In this story:
- $350,000 in seniors-orientated research grants
- Demographic climate change of our time
- Calls to overhaul end of life care
- Spirituality important for baby boomers
$350,000 in seniors-orientated research grants
The role of GPS technology in caring for people in their homes and the benefits of free public transport for seniors are among four projects to receive a share in $350,000 in funding in the 2013 IRT Research Foundation grants round.
The other two grant recipients from a total of 57 applications will investigate the challenges of living with dementia in retirement villages and the training required to deliver effective community care in rural areas, it was announced by community-based seniors living and care provider IRT Group last week.
The foundation, formed by IRT to support research to improve the mind, mobility and lifestyles of older Australians, has invested more than $1 million in research since 2009.
IRT chief executive Nieves Murray said the selection committee faced a difficult task due to the high standard of this year’s applications but that they were confident the recipients would deliver cutting-edge research benefiting seniors across the nation.
The winning projects:
1. Living with Dementia in Retirement Villages, Professor Lynn Chenoweth, UNSW and Alzheimer’s Australia NSW, $78,688
2. Enabling the Community Care Workforce, Professor Jeni Warburton, La Trobe University, Victoria, $49,955
3. Worlds within Worlds, Professor Laurie Buys, Queensland University of Technology, $168,983
4. The Role of Free Public Transport, Dr Helen Feist, the University of Adelaide, $50,000
Demographic climate change of our time
Increasing longevity and an ageing society together represent the demographic climate change of our time, which, without prompt political, social and economic action, risk a loss to our quality of life, according to a new report from think tank Per Capita.
In Still Kicking. Longevity and Ageing: The demographic climate change of our time, author and Per Capita research fellow Emily Millane has argued that delaying an intervention may mean policy measures to rein in the financial impact of ageing need to be done over a shorter period thereby increasing the impact.
Among the findings are that superannuation and the aged pension are not ensuring a comfortable standard of living for Australians living longer life spans, older people are spending too much on their health care, and the aged care sector requires a significant boost to the numbers and capabilities in its workforce.
However, Ms Millane said that despite the snowballing effects of ageing and longevity, we were armed with the policy tools to arrest their detrimental effects.
The paper outlined six areas where policy innovation could lead to new business opportunities, greater prosperity and a higher quality of life for older Australians.
Read the full report (pdf): Still Kicking. Longevity and Ageing: The demographic climate change of our time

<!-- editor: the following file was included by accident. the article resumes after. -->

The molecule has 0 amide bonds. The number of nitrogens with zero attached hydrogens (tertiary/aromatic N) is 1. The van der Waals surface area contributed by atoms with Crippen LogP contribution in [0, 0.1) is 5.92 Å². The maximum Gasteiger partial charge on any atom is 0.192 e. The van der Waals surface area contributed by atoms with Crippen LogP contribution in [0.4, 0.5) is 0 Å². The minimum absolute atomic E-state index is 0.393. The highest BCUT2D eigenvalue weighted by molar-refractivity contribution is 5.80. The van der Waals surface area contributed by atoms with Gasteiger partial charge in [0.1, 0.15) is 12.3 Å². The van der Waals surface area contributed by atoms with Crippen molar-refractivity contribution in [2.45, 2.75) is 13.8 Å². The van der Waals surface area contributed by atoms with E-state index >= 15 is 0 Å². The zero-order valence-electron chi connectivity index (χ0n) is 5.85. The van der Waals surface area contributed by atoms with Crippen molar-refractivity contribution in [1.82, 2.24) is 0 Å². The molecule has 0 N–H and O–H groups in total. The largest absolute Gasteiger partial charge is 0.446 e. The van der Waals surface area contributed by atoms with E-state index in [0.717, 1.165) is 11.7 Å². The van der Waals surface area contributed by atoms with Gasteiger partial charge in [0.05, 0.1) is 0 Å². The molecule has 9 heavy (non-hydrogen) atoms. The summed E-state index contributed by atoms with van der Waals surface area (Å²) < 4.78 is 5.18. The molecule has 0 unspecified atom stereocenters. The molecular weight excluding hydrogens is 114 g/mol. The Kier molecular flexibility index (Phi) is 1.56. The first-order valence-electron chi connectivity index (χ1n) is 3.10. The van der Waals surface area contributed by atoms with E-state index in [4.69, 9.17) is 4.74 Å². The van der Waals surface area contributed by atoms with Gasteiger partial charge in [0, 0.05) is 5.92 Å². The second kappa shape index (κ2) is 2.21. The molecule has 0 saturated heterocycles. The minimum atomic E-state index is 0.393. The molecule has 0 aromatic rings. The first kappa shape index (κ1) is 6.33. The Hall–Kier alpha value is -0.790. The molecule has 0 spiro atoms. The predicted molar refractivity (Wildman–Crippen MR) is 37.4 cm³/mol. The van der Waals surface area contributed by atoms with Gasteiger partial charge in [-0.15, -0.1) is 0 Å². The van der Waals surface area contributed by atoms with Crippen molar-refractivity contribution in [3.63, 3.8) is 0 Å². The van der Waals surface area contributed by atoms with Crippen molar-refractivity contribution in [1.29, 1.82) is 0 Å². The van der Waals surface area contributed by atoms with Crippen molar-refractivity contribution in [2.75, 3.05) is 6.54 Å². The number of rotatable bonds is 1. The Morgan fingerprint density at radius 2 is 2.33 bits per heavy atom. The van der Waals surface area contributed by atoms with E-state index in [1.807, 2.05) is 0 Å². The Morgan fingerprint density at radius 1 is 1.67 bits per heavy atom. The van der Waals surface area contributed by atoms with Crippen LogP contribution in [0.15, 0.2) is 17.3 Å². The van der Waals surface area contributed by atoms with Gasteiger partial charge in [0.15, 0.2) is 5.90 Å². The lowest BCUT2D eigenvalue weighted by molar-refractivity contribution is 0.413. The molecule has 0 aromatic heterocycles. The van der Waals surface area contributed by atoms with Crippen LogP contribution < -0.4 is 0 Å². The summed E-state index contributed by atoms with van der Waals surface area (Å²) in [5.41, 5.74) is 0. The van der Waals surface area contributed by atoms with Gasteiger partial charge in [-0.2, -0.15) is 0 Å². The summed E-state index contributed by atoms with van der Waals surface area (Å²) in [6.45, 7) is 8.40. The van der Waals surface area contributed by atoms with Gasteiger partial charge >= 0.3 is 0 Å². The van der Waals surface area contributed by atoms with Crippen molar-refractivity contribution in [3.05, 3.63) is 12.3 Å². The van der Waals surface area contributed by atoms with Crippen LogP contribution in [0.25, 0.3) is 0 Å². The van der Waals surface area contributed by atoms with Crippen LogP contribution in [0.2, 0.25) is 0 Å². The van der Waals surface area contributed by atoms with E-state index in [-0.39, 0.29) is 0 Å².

Calls to overhaul end-of-life care
An overhaul beginning with education is needed of nationwide end-of-life medical care practices to ensure more Australians experience better deaths, according to a discussion paper launched last week.
Best Practice in End of Life Care contains the recommendations from a panel of medical, ethical and legal experts who debated the effect modern medicine has had on end-of-life care at a one-day forum jointly sponsored by Monash and Melbourne universities.
The paper calls for enhanced end-of-life leadership and education within the medical profession and wider community, improved implementation of advance care planning and directives, and improved policies and governance within the healthcare system.
Head of Monash University’s School of Public Health and Preventive Medicine Professor John McNeil said while therapeutic and technical advances have improved and extended the lives of many Australians, it had resulted in many older people living with more complex disease and gradual decline in quality of life.
“The benefits of improving the system are multiple – extending to patients and families where there will be improved quality of life-before-death, medical teams and carers to alleviate psychological, moral and emotional distress and conflict, and an improved allocation of resources within the health care system more broadly,” Professor McNeil said.
Read the report (pdf): Best Practice in End of Life Care
Spirituality important for baby boomers
Spirituality leads to better physical and mental health and lower anxiety about ageing, according to UnitingCare Ageing research on the baby boomer generation.
The study, which involved a questionnaire and focus groups, also found baby boomers were not necessarily affiliated with religious organisations but still had high levels of spirituality.
UnitingCare Ageing’s director of mission Rev. Peter Pereira said they assumed the next generation entering aged care would have a lower religious population.
However, the finding that baby boomers had high spirituality was not previously identified and would now play a strong role in planning for future aged care services, he said.
Pastoral care for all that reaches beyond the traditional church service to care of the spirit and encourage spiritual growth, was one of the major themes arising from the focus groups, according to the findings.
And pastoral techniques such as meditation, someone to listen to their life story and engaging in spiritual reminiscence rated highly for all in addition to bible study, prayer and other religious engagement for those who were religious.
Age-related life changing events and baby boomer health and spirituality, Baby boomers need heart and soul in aged care was carried out by The Centre for Ageing and Pastoral Studies at Charles Sturt University and the Australian National University.